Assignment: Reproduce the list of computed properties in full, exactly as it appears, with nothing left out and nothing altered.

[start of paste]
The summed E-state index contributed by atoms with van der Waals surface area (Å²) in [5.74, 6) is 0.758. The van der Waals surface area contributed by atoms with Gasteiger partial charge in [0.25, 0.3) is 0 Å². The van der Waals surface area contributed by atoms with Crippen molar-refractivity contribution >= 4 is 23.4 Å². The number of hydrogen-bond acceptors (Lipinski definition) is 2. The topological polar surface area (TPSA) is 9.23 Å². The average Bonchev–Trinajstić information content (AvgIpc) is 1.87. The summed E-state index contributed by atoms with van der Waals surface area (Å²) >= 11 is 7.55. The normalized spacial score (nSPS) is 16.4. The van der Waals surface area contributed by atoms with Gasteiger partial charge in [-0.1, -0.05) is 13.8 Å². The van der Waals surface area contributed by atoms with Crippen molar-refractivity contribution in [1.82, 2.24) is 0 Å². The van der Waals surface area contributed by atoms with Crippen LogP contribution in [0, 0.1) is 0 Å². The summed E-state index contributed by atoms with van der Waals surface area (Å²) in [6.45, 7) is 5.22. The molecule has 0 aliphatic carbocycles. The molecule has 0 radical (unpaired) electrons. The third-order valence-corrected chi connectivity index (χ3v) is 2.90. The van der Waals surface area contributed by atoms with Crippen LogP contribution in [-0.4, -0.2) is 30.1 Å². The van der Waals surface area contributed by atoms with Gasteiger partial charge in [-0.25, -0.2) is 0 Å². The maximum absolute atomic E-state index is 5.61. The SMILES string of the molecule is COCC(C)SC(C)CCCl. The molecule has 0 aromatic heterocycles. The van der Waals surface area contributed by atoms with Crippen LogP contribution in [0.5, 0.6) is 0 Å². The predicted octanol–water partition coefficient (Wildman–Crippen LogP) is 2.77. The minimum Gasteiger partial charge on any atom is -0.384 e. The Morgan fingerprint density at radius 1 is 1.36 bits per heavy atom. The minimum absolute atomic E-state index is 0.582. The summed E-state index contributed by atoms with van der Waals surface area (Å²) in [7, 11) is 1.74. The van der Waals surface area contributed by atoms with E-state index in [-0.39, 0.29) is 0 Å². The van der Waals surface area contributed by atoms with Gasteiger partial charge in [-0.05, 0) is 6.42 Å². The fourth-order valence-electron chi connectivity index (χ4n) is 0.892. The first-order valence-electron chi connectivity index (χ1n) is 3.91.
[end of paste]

The summed E-state index contributed by atoms with van der Waals surface area (Å²) in [5.74, 6) is 0.758. The van der Waals surface area contributed by atoms with Gasteiger partial charge in [0.25, 0.3) is 0 Å². The van der Waals surface area contributed by atoms with Crippen molar-refractivity contribution >= 4 is 23.4 Å². The number of hydrogen-bond acceptors (Lipinski definition) is 2. The topological polar surface area (TPSA) is 9.23 Å². The average Bonchev–Trinajstić information content (AvgIpc) is 1.87. The summed E-state index contributed by atoms with van der Waals surface area (Å²) >= 11 is 7.55. The normalized spacial score (nSPS) is 16.4. The van der Waals surface area contributed by atoms with Gasteiger partial charge in [-0.1, -0.05) is 13.8 Å². The van der Waals surface area contributed by atoms with Crippen molar-refractivity contribution in [1.82, 2.24) is 0 Å². The van der Waals surface area contributed by atoms with Crippen LogP contribution in [0, 0.1) is 0 Å². The summed E-state index contributed by atoms with van der Waals surface area (Å²) in [6.45, 7) is 5.22. The molecule has 0 aliphatic carbocycles. The molecule has 0 radical (unpaired) electrons. The third-order valence-corrected chi connectivity index (χ3v) is 2.90. The van der Waals surface area contributed by atoms with Crippen LogP contribution in [-0.4, -0.2) is 30.1 Å². The van der Waals surface area contributed by atoms with Gasteiger partial charge in [-0.25, -0.2) is 0 Å². The maximum absolute atomic E-state index is 5.61. The SMILES string of the molecule is COCC(C)SC(C)CCCl. The molecule has 0 aromatic heterocycles. The van der Waals surface area contributed by atoms with Crippen LogP contribution in [0.5, 0.6) is 0 Å². The predicted octanol–water partition coefficient (Wildman–Crippen LogP) is 2.77. The minimum Gasteiger partial charge on any atom is -0.384 e. The Morgan fingerprint density at radius 1 is 1.36 bits per heavy atom. The minimum absolute atomic E-state index is 0.582. The summed E-state index contributed by atoms with van der Waals surface area (Å²) in [7, 11) is 1.74. The van der Waals surface area contributed by atoms with E-state index in [-0.39, 0.29) is 0 Å². The van der Waals surface area contributed by atoms with Gasteiger partial charge in [-0.05, 0) is 6.42 Å². The fourth-order valence-electron chi connectivity index (χ4n) is 0.892. The first-order valence-electron chi connectivity index (χ1n) is 3.91.